Translate message of freedom
“Immigration is American” (Feb. 6 Eagle Editorial) criticized a tweet by Kasey Knowles, National American Miss Kansas 2013, regarding the Coca-Cola advertisement featuring “America the Beautiful” sung in multiple languages with images of America’s land and population. The tweet clearly showed Knowles’ lack of understanding and knowledge of the history of our country and the impact of immigration throughout hundreds of years.
The U.S. Constitution has been translated into many languages, including Arabic, Dutch, French, Chinese, German, Swedish, Japanese, Korean, Spanish and Russian. Does this mean these translations are “un-American” or an insult to our Constitution? On the contrary, this fabulous American document should be read in every language. We can hope it will be applied as much as possible in other parts of the world, especially in countries where freedom is lacking in every aspect of human interaction.
The same can be said for the Declaration of Independence. This document inspired many countries around the world, and some directly copied sections from it. Mexico, Chile, Costa Rica, New Zealand, Rhodesia, Uruguay, Hungary and others were influenced by the American spirit and desire for liberty.
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I became a proud naturalized citizen in the 1970s after leaving Cuba a few years earlier. As an American, I want our message of freedom translated into every language on Earth.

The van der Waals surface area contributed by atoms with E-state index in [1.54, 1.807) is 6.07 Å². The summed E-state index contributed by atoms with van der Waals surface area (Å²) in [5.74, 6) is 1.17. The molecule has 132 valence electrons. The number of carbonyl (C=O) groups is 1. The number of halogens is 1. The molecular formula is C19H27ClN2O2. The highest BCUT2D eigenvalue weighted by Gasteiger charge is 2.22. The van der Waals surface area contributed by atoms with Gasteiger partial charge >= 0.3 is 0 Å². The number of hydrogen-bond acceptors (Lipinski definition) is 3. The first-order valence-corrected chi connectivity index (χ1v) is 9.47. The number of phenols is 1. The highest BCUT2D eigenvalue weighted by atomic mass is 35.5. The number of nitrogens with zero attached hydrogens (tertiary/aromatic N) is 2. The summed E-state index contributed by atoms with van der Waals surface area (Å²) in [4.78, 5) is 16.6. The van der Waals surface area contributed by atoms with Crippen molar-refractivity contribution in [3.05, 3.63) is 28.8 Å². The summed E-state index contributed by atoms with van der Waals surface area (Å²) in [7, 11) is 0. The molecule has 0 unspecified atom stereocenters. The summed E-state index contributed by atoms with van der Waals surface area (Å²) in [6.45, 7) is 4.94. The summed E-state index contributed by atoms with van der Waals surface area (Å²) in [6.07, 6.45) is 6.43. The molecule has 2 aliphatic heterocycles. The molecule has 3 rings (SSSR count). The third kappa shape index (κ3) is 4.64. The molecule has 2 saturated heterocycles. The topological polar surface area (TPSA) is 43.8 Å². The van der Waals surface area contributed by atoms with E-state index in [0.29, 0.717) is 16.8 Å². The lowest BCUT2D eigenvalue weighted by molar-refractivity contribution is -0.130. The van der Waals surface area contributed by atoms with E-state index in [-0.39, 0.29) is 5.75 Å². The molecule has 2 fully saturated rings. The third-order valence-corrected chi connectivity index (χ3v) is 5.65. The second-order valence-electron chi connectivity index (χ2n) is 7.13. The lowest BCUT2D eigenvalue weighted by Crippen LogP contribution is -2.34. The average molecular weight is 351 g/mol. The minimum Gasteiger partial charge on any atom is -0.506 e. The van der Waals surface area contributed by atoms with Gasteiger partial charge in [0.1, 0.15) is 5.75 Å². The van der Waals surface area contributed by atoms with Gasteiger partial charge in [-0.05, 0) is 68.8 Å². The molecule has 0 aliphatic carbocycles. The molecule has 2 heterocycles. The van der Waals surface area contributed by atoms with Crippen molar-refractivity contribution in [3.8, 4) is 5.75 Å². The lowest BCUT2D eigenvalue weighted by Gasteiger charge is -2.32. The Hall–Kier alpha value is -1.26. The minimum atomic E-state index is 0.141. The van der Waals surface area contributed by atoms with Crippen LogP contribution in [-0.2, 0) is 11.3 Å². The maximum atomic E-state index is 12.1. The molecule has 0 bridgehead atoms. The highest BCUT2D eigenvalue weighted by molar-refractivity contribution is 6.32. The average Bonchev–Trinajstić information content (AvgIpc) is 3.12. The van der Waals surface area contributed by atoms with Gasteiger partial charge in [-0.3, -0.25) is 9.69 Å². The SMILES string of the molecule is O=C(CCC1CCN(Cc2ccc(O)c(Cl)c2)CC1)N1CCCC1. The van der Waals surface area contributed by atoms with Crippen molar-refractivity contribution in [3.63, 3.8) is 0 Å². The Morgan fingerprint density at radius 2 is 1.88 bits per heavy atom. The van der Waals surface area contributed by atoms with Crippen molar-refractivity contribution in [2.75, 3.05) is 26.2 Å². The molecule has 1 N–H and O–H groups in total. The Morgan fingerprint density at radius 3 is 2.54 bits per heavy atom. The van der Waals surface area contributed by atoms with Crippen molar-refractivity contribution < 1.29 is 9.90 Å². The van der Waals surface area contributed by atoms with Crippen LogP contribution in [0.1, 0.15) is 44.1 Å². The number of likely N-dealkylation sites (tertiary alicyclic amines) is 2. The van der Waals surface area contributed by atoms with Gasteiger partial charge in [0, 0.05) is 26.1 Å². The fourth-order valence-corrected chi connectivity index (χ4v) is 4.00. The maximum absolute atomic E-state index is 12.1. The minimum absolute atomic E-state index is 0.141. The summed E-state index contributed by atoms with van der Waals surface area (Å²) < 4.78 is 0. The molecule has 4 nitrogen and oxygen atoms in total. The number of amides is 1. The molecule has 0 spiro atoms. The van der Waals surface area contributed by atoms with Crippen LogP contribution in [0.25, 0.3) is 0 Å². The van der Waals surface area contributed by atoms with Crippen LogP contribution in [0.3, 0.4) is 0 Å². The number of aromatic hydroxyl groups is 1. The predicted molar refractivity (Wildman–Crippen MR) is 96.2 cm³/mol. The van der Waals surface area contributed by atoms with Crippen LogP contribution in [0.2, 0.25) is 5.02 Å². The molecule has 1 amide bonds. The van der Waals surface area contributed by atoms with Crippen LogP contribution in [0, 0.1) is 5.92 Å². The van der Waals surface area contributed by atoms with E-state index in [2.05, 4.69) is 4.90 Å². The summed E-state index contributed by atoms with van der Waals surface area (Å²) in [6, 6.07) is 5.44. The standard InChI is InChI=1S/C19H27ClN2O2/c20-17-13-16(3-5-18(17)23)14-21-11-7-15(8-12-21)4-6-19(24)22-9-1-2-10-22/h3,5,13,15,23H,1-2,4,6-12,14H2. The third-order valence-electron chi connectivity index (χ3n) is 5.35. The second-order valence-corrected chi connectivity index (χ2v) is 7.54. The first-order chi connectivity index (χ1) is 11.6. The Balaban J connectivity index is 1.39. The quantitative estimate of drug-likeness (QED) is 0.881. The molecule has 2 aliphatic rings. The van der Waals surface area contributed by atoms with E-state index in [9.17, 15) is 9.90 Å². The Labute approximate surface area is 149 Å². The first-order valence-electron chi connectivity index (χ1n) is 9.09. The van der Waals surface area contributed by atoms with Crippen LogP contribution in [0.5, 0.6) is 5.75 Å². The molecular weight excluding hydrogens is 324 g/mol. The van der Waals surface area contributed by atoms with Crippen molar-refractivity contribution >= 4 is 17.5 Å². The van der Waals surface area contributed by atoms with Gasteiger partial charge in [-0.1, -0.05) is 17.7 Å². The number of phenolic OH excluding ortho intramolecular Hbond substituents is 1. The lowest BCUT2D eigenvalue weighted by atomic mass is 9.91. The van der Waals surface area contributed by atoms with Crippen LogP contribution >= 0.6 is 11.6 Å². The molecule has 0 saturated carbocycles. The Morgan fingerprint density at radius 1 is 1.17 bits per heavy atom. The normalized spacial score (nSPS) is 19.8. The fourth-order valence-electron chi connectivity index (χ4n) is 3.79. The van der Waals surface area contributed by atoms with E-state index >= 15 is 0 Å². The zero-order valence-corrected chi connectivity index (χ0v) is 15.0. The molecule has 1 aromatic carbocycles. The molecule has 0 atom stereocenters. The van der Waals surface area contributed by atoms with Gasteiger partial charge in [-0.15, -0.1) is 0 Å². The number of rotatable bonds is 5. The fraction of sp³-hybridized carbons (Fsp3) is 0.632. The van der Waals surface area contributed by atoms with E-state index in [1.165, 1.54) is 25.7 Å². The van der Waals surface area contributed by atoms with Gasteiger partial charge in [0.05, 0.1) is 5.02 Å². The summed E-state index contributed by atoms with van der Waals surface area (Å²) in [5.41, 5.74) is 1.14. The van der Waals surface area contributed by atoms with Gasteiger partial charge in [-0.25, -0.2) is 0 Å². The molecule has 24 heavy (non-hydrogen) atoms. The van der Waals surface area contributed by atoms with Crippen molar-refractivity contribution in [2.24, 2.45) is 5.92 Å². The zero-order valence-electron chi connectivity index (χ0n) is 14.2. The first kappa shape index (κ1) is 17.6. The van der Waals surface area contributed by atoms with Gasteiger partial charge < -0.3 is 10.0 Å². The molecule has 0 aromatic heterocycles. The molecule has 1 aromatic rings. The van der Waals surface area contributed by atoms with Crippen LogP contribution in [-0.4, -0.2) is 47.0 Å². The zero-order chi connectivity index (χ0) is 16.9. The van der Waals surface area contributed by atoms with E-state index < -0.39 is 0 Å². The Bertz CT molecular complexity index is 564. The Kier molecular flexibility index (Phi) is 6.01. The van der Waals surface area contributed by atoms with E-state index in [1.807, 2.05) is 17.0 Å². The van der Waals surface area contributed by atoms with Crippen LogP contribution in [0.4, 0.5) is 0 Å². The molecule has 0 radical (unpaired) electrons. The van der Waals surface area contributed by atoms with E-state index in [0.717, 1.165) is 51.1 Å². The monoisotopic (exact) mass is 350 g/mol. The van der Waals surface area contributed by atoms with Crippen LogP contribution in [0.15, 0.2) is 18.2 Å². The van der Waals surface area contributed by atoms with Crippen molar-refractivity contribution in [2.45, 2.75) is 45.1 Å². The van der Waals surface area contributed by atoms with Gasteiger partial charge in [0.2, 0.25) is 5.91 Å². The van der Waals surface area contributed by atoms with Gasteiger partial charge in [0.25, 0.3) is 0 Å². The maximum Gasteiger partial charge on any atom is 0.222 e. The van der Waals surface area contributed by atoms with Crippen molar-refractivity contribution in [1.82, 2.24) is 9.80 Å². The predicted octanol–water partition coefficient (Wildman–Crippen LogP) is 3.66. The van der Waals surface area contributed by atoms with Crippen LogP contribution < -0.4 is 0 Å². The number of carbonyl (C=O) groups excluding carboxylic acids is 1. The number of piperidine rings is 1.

The Keystone XL pipeline will not create energy independence. An energy product from Canada that’s shipped to Houston to export to the Far East is not “independence” for the United States. All we’ll get is the pollution from the inevitable, frequent and horrendous spills into our water and our earth.
And the energy product inside the Keystone XL pipeline isn’t like conventional oil. It is tar sands sludge, so highly corrosive that it will rot through its pipeline much more quickly than other oil.
As for jobs, the pipeline construction provides only temporary jobs.
Asia will get all the energy, big money will get all the profits, and America will get all the pollution.
I read with interest Nicholas Kristof’s commentary “Early education improves long-term outcomes” (Feb. 4 Opinion). He referred to the well-known Head Start Impact Study. This study found that there were no appreciable differences after the third grade between children who attended Head Start and those who did not. He stated that Republican critics misunderstand the study. That is pretty laughable.
Kristof conveniently left out that the study was done by the U.S. Department of Health and Human Services, the very agency that oversees and runs the Head Start program and had reams of material and years of long-term facts concerning this program. HHS would have absolutely no interest in skewing its study or ignoring material.
For Kristof to say it was misunderstood leads me to believe that he wants readers to think that the study left out vital information. Maybe he just wants to support the president’s proposal for early education by trying to invalidate the facts this study provided.
After reading recently about Amazon.com developing delivery drones, I started thinking. Some of us are old enough to remember when computers were large, complex machines that were owned only by the government and large corporations, and the thought of a personal computer was Buck Rogers stuff. Apple computer founders Steve Jobs and Steve Wozniak thought otherwise.
Today, drones are large, complex pieces of equipment owned primarily by the government and large corporations. But I will bet there are two kids in a garage somewhere who think they can build a personal drone and become the next billionaires. You could have a machine that could fetch a pizza or a six-pack in the middle of the game. I just hope these kids are Americans.